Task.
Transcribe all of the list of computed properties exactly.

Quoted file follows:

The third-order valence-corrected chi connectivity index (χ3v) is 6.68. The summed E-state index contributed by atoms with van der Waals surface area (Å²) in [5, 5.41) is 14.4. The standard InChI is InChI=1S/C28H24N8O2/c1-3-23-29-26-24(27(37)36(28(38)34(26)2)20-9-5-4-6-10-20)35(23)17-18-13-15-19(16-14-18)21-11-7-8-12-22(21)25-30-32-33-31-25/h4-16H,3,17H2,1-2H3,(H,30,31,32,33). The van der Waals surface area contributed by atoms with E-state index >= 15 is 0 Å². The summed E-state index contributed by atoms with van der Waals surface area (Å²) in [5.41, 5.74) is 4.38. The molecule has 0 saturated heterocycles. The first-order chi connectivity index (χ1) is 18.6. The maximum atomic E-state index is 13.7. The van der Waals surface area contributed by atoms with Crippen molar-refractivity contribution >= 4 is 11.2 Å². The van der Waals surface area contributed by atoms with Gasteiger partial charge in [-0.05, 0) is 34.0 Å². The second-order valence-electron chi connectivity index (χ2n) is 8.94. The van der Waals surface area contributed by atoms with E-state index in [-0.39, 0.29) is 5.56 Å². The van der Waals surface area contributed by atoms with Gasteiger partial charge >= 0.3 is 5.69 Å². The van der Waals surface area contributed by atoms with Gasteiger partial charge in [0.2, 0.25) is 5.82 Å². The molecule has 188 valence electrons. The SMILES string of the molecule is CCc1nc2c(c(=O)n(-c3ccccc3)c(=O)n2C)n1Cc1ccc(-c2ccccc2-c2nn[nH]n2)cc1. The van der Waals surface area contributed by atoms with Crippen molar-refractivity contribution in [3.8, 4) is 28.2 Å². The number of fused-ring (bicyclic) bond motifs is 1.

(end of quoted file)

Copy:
The third-order valence-corrected chi connectivity index (χ3v) is 6.68. The summed E-state index contributed by atoms with van der Waals surface area (Å²) in [5, 5.41) is 14.4. The standard InChI is InChI=1S/C28H24N8O2/c1-3-23-29-26-24(27(37)36(28(38)34(26)2)20-9-5-4-6-10-20)35(23)17-18-13-15-19(16-14-18)21-11-7-8-12-22(21)25-30-32-33-31-25/h4-16H,3,17H2,1-2H3,(H,30,31,32,33). The van der Waals surface area contributed by atoms with E-state index >= 15 is 0 Å². The summed E-state index contributed by atoms with van der Waals surface area (Å²) in [5.41, 5.74) is 4.38. The molecule has 0 saturated heterocycles. The first-order chi connectivity index (χ1) is 18.6. The maximum atomic E-state index is 13.7. The van der Waals surface area contributed by atoms with Crippen molar-refractivity contribution >= 4 is 11.2 Å². The van der Waals surface area contributed by atoms with Gasteiger partial charge in [-0.05, 0) is 34.0 Å². The second-order valence-electron chi connectivity index (χ2n) is 8.94. The van der Waals surface area contributed by atoms with E-state index in [-0.39, 0.29) is 5.56 Å². The van der Waals surface area contributed by atoms with Gasteiger partial charge >= 0.3 is 5.69 Å². The van der Waals surface area contributed by atoms with Gasteiger partial charge in [0.2, 0.25) is 5.82 Å². The molecule has 188 valence electrons. The SMILES string of the molecule is CCc1nc2c(c(=O)n(-c3ccccc3)c(=O)n2C)n1Cc1ccc(-c2ccccc2-c2nn[nH]n2)cc1. The van der Waals surface area contributed by atoms with Crippen molar-refractivity contribution in [3.8, 4) is 28.2 Å². The number of fused-ring (bicyclic) bond motifs is 1.